Women's session with a local doctor
Her SOS mantra is: “At least grow coriander and make a chutney of it and eat it with rice (provided free by the government).” Today most of her trust members have their big and small kitchen gardens -with coariander a must-have - and grow their vegetables to avoid buying from the market.
In the first wave of the pandemic, Farida says her trust had launched two startups – one was on digital literacy and the other on marketing.”
Farida created a WhatsApp group for members and encouraged them to start sharing their thoughts, difficulties, and question on it. For this, women, mostly illiterate and not much educated, were trained in digital communication. Gradually, the members started making the videos and sending them for being posted on YouTube.
A SEWA members shows her vegetable garden
Farida says, “My concern was that in the changed circumstances what should be done for our members so that they have cash in their hands. The government was providing them grains but a family also needs milk, vegetables, oil, etc to make basic food.”
Ramazan had started and Farida appealed to people to donate Zakat for feeding the needy. She thus collected Rs 40,000 and invested it into her next startup.
She gave Rs 2,000 each to women in Rae Bareli, Barabanki, Firozabad, and Lucknow and asked them to invest it in business. The business was about selling small quantities of tea, lentils, sugar, and salt, etc. in paper bags made from the old notebooks and books at home and selling these to the people around them.
The business mantra was: each packet should be priced not more than Rs 10-15. Farida says the logic behind this was that those days with less money in hand people could only afford to buy smaller quantities. It worked well for many members. The women learned a lesson in marketing as they started door-to-door sales in their neighborhoods.
Packaging the kitchen essentials at Sewa center
The masks became ubiquitous those days. Making masks was easier for women who were good seamstresses, but the problem was where to get the cloth, thread, etc for stitching these in the lockdown.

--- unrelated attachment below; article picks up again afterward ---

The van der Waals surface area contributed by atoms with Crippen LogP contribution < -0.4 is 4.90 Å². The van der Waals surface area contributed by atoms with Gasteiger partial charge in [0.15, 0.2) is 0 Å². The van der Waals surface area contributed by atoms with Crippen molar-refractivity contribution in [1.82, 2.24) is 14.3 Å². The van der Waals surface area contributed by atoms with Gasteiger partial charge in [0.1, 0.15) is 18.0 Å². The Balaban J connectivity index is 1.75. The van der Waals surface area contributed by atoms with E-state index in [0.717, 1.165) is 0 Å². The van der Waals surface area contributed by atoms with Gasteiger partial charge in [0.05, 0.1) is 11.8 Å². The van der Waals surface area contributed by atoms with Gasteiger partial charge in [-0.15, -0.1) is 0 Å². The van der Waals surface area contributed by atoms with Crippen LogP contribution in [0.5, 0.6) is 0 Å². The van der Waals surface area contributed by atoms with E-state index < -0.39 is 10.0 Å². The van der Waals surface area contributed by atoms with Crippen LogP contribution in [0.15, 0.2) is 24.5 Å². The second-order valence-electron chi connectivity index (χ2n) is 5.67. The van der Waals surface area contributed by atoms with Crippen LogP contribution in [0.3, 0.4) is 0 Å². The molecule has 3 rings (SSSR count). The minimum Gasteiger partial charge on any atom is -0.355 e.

Farida hit upon a plan; she contacted known tailors and asked for shredded pieces of clothes that go to waste. With a Curfew pass, she and other leaders collected kilos and kilos of shredders free of cost and sent them to women. The model was replicated in other cities. This led to the members making masks and selling these online through WhatsApp groups and social media.
Initially, they sold in retail, and later some institutions started giving the Trust big orders. The National Rural Livelihood Mission, Ferozabad, gave them the first big order. Farida’s idea had succeeded.
A Trust member making facial masks
Farida is proud that her members, who were good only good at making zardozi and zari, and chicken work embroidery, have learned the sale and marketing. Women of her trust today understand the market and many have turned entrepreneurs.
Farida not only gave livelihood and hope to 1.5 lakh women in the crisis, but she also made many of them entrepreneurs as they started their bakery units. Many team leaders have since become trainers.
In the second wave, Farida was afflicted with Covid-19. She quickly shifted to her brother’s vacant house as it was close to her office and kept giving instructions to her members with the help of her husband Jalees Ahmed.
For about a month and a half, Jalees answered all her calls and passed on instructions to the members during her illness.
Farida’s innovations, dedication, and leadership is the reason for Rising Beyond Ceiling Publication including her name in hundred top Muslim women who are working on out of the box ideas.